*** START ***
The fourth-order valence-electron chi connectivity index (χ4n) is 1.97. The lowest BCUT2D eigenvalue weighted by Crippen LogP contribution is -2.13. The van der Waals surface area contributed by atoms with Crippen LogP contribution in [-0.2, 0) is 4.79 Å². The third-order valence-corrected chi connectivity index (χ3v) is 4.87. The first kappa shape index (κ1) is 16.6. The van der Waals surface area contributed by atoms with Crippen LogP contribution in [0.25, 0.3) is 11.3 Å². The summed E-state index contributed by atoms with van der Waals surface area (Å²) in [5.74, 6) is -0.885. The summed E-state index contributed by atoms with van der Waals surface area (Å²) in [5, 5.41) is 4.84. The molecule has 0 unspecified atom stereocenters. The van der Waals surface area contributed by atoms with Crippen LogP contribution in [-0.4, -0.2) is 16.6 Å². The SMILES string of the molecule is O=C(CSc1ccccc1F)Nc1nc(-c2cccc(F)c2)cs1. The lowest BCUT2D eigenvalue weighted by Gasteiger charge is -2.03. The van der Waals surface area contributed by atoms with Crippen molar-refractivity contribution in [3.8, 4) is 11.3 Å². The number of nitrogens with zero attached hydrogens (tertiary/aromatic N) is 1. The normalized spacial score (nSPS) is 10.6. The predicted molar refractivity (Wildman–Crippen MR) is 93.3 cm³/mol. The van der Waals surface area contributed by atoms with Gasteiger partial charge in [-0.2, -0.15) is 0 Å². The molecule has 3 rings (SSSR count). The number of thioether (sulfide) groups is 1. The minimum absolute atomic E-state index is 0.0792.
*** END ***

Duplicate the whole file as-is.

The fourth-order valence-electron chi connectivity index (χ4n) is 1.97. The lowest BCUT2D eigenvalue weighted by Crippen LogP contribution is -2.13. The van der Waals surface area contributed by atoms with Crippen LogP contribution in [-0.2, 0) is 4.79 Å². The third-order valence-corrected chi connectivity index (χ3v) is 4.87. The first kappa shape index (κ1) is 16.6. The van der Waals surface area contributed by atoms with Crippen LogP contribution in [0.25, 0.3) is 11.3 Å². The summed E-state index contributed by atoms with van der Waals surface area (Å²) in [5.74, 6) is -0.885. The summed E-state index contributed by atoms with van der Waals surface area (Å²) in [5, 5.41) is 4.84. The molecule has 0 unspecified atom stereocenters. The van der Waals surface area contributed by atoms with Crippen LogP contribution in [-0.4, -0.2) is 16.6 Å². The SMILES string of the molecule is O=C(CSc1ccccc1F)Nc1nc(-c2cccc(F)c2)cs1. The lowest BCUT2D eigenvalue weighted by Gasteiger charge is -2.03. The van der Waals surface area contributed by atoms with Crippen molar-refractivity contribution in [3.8, 4) is 11.3 Å². The number of nitrogens with zero attached hydrogens (tertiary/aromatic N) is 1. The normalized spacial score (nSPS) is 10.6. The predicted molar refractivity (Wildman–Crippen MR) is 93.3 cm³/mol. The van der Waals surface area contributed by atoms with Gasteiger partial charge in [-0.2, -0.15) is 0 Å². The molecule has 3 rings (SSSR count). The number of thioether (sulfide) groups is 1. The minimum absolute atomic E-state index is 0.0792.